Last modified on 30 October 2014, at 13:26

Alain Finkielkraut

Alain Finkielkraut (born June 30, 1949, in Paris) is a French essayist, and son of a Jewish-Polish manufacturer of fine leather goods who had been deported to Auschwitz and survived. He currently teaches at the École polytechnique as professor of the "history of ideas and modernity" in the department of humanities and social sciences.

QuotesEdit

The Undoing of Thought (1988)Edit

Translated by D. O’Keefe
  • Each man is contained and constrained, on entering social life, to fit his own life in, just as he fits his words and thoughts into a language that was formed without and before him and which is impervious to his power. Entering the game, as it were, whether of belonging to a nation or of using a language, a man enters arrangements which it does not fall to him to determine, but only to learn and respect the rules.
    • p. 18
  • DeMaistre and Bonald … wanted to teach men submission, to give them the religion of established power, to substitute, in Bonald’s phrase, “the evidence of authority for the authority of evidence.”
    • p. 22
  • For the traditionalists the Enlightenment boiled down to a fatal misunderstanding. All philosophes had been wrong about the nature and also, if one could put it that way, about the sex of prejudice. They had mistaken an earth mother who sustained and inspired her children for a bogeyman of a father. Then, seeking to overthrow this father, they had in reality done away with the mother-figure.
    • p. 26
  • According to … the French counterrevolutionaries and German Romantics, … the corpus of prejudices was a country’s cultural treasure, its ancient and tested intelligence, present as the consciousness and guardian of its thought. Prejudices were the “we” of every “I”, the past in the present, the revered vessels of the nation’s memory, its judgements carried from age to age. Pretending to spread enlightenment, the philosophes had set out to extirpate these precious residua. … The result was that they had uprooted men from their culture at the very moment when they bragged of how they would cultivate them. … Convinced that they were emancipating souls, they succeeded only in deracinating them. These calumniators of the commonplace had not freed understanding from its chains, but cut it off from its sources. The individual who, thanks to them, must now cast off childish things, had really abandoned his own nature. … The promises of the cogito were illusory: free from prejudice, cut off from the influence of national idiom, the subject was not free but shrivelled and devitalised. … Everyday opinion should therefore be regarded as the soil where thought was nourished, its hearth and sanctuary, … and not, as the philosophes would have it, as some alien authority which overwhelmed and crushed it. … The cogito needed to be steeped in the profundities of the collective mind; the broken links with the past needed repairing; the quest for independence should yield to that for authenticity. Men should abandon their scepticism and give themselves over to the comforting warmth of majoritarian ideas, bowing down before their infallible authority.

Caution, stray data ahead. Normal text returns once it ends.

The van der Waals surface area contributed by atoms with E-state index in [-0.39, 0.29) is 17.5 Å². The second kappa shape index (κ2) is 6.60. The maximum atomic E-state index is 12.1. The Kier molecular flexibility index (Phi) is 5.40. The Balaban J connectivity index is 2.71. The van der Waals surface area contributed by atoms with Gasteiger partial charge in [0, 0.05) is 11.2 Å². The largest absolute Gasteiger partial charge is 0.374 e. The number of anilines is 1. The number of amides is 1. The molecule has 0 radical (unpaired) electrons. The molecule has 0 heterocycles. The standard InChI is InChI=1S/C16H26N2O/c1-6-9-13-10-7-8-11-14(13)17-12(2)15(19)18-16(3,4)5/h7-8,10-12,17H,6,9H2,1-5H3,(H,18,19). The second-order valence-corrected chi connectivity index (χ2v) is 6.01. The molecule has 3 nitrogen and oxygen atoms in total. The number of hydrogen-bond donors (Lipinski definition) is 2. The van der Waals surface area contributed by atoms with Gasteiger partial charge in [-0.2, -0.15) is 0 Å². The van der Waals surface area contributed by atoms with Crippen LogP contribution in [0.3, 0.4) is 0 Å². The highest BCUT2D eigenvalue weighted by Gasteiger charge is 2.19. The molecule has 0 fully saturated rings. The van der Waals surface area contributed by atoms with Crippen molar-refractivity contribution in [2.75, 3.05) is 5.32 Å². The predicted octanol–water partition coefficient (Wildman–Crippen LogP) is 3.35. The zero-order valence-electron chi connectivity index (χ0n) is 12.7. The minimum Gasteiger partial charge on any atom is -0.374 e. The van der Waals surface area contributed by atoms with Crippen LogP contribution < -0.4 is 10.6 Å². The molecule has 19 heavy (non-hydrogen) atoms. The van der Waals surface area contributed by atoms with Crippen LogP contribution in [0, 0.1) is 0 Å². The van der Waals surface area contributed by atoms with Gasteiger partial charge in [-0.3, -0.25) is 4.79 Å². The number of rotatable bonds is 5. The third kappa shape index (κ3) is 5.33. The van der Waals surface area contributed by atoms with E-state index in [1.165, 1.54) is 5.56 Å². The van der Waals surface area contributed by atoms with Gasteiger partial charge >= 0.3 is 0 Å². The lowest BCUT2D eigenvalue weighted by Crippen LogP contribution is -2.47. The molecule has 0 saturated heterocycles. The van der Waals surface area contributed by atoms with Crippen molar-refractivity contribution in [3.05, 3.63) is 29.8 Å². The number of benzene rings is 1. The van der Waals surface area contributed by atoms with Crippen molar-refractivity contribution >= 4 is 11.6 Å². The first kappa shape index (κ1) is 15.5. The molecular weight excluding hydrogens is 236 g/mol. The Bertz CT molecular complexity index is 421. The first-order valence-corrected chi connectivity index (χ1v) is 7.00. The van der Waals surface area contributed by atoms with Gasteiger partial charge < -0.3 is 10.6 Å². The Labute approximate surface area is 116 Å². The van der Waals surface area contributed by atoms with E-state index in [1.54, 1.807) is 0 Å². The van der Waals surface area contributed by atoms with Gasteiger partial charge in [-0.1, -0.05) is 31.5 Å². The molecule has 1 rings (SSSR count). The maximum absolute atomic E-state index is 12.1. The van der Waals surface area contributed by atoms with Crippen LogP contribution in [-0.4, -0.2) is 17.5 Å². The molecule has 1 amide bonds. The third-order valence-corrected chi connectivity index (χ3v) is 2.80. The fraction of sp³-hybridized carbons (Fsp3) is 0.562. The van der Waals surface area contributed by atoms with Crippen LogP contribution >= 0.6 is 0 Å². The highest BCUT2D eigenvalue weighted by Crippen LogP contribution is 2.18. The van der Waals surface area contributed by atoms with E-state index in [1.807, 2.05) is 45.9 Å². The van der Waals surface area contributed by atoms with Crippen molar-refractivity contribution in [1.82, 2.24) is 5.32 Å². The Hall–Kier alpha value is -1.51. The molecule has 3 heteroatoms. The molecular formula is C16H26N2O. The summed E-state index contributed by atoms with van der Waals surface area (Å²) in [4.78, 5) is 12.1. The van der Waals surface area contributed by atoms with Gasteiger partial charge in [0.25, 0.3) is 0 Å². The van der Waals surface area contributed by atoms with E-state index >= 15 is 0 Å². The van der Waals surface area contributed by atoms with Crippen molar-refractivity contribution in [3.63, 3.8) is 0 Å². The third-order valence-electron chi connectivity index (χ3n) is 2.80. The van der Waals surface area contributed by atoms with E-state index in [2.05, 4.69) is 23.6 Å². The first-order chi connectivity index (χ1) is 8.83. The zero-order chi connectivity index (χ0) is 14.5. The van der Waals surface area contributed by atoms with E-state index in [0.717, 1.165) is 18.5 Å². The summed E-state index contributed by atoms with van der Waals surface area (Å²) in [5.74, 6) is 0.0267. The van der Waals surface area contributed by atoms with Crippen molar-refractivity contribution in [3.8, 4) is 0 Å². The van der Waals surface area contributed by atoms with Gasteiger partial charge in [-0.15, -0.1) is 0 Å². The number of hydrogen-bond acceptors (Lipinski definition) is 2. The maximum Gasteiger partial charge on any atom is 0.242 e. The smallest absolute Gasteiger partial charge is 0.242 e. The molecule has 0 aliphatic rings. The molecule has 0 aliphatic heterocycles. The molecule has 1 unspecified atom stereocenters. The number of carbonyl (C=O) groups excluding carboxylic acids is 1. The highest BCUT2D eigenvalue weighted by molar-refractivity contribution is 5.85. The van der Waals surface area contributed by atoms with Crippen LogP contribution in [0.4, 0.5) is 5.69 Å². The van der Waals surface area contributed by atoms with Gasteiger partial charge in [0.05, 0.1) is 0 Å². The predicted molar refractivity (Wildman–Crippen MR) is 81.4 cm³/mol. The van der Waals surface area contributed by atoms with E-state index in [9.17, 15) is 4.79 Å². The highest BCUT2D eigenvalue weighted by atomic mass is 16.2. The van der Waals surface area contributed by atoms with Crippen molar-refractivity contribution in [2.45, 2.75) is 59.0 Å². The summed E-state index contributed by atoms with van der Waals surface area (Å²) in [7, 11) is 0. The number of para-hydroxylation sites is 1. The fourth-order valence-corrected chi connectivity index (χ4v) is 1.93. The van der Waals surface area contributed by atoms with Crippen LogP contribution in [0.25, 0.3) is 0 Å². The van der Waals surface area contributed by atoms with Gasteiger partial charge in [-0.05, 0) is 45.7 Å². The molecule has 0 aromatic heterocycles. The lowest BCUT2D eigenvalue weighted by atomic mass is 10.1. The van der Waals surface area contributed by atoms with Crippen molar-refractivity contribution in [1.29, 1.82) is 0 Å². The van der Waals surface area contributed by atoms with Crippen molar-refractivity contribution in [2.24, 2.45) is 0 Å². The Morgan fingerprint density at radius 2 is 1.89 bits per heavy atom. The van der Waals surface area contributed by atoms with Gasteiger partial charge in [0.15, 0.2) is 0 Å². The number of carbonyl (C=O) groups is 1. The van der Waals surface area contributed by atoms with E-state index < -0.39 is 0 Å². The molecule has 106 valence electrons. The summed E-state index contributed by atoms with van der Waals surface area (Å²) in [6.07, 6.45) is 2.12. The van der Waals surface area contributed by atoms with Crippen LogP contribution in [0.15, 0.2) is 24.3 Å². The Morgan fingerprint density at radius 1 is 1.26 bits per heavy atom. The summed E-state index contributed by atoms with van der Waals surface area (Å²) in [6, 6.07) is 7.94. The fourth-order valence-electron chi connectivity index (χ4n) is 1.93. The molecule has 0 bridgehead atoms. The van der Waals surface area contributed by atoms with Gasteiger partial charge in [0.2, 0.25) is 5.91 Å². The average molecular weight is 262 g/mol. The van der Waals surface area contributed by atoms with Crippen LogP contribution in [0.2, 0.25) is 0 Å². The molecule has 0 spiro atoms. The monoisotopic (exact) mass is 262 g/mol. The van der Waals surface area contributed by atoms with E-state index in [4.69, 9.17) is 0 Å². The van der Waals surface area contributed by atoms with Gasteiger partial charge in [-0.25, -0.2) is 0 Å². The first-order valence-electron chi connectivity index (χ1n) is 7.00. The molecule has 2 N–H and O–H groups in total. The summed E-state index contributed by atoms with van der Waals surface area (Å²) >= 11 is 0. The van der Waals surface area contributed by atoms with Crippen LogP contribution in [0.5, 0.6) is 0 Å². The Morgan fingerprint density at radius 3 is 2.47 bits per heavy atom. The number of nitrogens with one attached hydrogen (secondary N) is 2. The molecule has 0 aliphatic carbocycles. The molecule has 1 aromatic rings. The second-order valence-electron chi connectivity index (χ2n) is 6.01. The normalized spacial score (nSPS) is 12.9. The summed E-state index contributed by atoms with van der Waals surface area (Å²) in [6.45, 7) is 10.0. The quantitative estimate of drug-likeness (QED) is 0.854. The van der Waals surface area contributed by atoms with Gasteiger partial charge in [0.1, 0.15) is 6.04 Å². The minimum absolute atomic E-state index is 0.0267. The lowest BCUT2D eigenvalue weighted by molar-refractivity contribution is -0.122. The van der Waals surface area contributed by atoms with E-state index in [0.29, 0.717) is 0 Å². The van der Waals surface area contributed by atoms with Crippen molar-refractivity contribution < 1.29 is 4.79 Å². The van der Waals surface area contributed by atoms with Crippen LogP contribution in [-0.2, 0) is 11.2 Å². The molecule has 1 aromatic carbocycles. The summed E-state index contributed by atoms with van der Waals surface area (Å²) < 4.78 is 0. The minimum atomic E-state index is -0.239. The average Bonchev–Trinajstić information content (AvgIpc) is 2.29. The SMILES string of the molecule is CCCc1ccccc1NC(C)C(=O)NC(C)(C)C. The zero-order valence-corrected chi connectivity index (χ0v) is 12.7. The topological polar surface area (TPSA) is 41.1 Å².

• pp. 25-26

External linksEdit

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